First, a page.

Hardly a day goes by without some media outlet reporting a form of fraud related to a financial institution. I’m afraid to say that social engineering attacks where people receive an email directing them to verify their credit card or tax refunds through a phone number will continue as long as scammers find them profitable. Trade associations such as APACS do a fine job educating people to question the validity of such requests, but individuals whether at work or in the office need to take a step back and apply some common sense, or it might not just be your money going missing, but that of the company too.
When businesses seek to protect themselves from security breaches, it’s vigilance that provides the first and last line of defence. Some of the examples I’ve listed demonstrate that there are a multitude of ways into your system and those are just through age-old delivery methods such as email. So what else have you got to look out for?
Your business doesn’t operate in isolation. Whether you like it or not, consumer technology gets into the workplace, but you shouldn’t necessarily view that as a bad sign. Back in November we conducted research that showed that 33% of UK workers now use some form of social networking tool while at work. Unmonitored or unapproved tools such as these can provide a back door into your business if your employees aren’t aware of the risks and the measures they need to take.
A third of users admitted to opening or replying to messages from unknown contacts and one in 10 users admitted to having already caused their IT system problems by downloading unknown applications. Now I know you’re probably already scribbling a reminder to ban these tools at the first opportunity, but read on and you’ll see how this is a shining example of security as the liberator of businesses.
One in 10 people who use social media such as Facebook, MySpace, Bebo or Linked-in at work claim that these tools have given them greater confidence when using computers or other technology. And 8% claim that these tools have allowed them to meet new business contacts. These applications are usually free, so aren’t you saving money on training or networking if your employees gain these benefits from using them?
Educate your employees; follow my tips and hey presto! You’re on your way to confident, happy employees seeing real business benefits, while you can rest safe in the knowledge that valuable company information and your vital IT network is protected. Not! No, it’s not quite that easy, but you see where I’m going.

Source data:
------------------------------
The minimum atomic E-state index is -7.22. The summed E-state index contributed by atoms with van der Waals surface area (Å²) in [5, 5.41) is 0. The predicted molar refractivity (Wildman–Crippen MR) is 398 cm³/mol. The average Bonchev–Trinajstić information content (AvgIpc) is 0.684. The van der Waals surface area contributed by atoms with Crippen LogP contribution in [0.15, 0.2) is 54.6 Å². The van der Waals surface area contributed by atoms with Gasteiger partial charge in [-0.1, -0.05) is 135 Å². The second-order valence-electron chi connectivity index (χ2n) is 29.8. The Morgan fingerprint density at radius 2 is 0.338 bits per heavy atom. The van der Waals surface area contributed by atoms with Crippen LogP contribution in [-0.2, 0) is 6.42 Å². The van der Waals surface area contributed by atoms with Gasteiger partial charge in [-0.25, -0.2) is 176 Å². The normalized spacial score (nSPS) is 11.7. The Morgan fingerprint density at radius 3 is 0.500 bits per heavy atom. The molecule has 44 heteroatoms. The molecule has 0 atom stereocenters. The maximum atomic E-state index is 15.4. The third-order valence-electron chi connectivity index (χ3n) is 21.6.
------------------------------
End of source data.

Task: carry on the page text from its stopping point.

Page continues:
So a picture is developing of a world where ‘out of sight’ doesn’t mean ‘out of harm’s way’. Many businesses are driving towards flexible or mobile working, and there are numerous business benefits that can be experienced as a result. But security in the mobile world isn’t just about making sure you don’t leave your laptop on the train. Many mobile devices have email applications built in and even one of these in the right hands can be used to access your company’s system if you don’t consider the necessity of an all-round defence. Mobile phones, PDAs, laptops, even MP3 players… if you and your employees can use them so too can criminals.
Security awareness isn’t about preventing the apocalypse; it’s about increasing the value the internet can bring your business. IT security is about people, process and technology. Educate your employees; get the right technology, and use it in the correct manner.
People often ask me at what point can they be satisfied that they’ve done all they need to do. I always advise that ‘being secure’ is a work in progress. Just as the criminal element continually evolves so must being secure. And if something does go wrong, you can always send me an email; I would love to hear from you.
Ed Gibson is a
former FBI agent and now IT security chief at Microsoft
. He can be contacted at EdGibson@Microsoft.com or email support is available at